The image of cookies on the packaging highlights the bite-sized chocolate chip cookie cereal and creates the need of not only hunger but also the need for a cereal that gives the satisfaction of consuming chocolate chip cookies. The factors that trigger the consumer’s need for food implies that the marketer presents Cookie Crisp in a way that not only prompts the need but also makes information available to influence the buyer’s decision. Information search Now that the need has been identified, the consumer may or may not search for more information.
If the consumer does not search for more information, a satisfying product must be near at hand for him to buy. This factor implies that Cookie Crisp must either establish itself as ‘the’ chocolate chip cookie inspired cereal to give it an advantage over competitors or the consumer must be presented with the information from various sources that will persuade the customer to choose the product. Most of the information that a consumer receives comes from commercial sources which are controlled by the marketer (Kotler et al, 2005).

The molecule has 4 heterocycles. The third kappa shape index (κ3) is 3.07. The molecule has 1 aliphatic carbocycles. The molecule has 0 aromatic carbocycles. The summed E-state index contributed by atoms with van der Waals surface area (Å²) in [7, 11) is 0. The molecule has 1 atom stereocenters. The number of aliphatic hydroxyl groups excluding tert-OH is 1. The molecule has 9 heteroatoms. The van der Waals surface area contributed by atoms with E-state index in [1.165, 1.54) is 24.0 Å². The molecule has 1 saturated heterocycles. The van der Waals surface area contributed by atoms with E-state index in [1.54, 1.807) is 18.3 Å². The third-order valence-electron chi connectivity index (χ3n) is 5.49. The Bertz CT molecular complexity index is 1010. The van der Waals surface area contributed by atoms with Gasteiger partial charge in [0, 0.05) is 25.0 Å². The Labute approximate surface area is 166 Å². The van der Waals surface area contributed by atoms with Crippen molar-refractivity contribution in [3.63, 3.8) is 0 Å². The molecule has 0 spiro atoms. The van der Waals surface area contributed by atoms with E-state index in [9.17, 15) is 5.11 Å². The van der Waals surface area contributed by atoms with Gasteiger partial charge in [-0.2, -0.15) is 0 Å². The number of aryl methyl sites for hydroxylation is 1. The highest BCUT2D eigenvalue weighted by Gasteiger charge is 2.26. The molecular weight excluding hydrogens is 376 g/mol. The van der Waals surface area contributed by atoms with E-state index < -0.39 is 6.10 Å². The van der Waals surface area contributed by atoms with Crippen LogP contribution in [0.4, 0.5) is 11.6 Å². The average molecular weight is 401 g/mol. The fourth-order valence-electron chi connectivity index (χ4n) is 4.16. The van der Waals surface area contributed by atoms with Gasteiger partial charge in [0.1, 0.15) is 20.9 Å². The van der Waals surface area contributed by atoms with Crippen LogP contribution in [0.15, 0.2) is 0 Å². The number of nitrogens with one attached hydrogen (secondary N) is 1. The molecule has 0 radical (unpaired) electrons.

Therefore, the onus is on the marketer to utilise the avenues that would influence the consumer. This would include doing research to find out what would attract the customer and put those findings into advertising, packaging and displays. Cookie Crisp in using a mascot, a wolf who, in animated advertisements, makes attempts to steal the cereal from a group of children and also emphasises that the cereal is like a cookie. The use of animation and a fun wolf who schemes to get the cereal is targeted at attracting a younger market.
While commercial sources may inform the consumer, personal sources of information such as reviews or awareness of a product from family, friends, neighbours and acquaintances evaluate products for the buyer. Evaluation of alternatives According to Jobber and Fahy (2009), there is a criteria used to evaluate alternatives; technical, economic, social and personal criteria. For the marketer, the criteria needs to be in favour of Cookie Crisp to influence the buyer’s decision to choose it over another cereal or a similar cereal such as Kellogs Cookie Crunch which is advertised as containing Chips Deluxe and Keebler’s fudge striped cookies.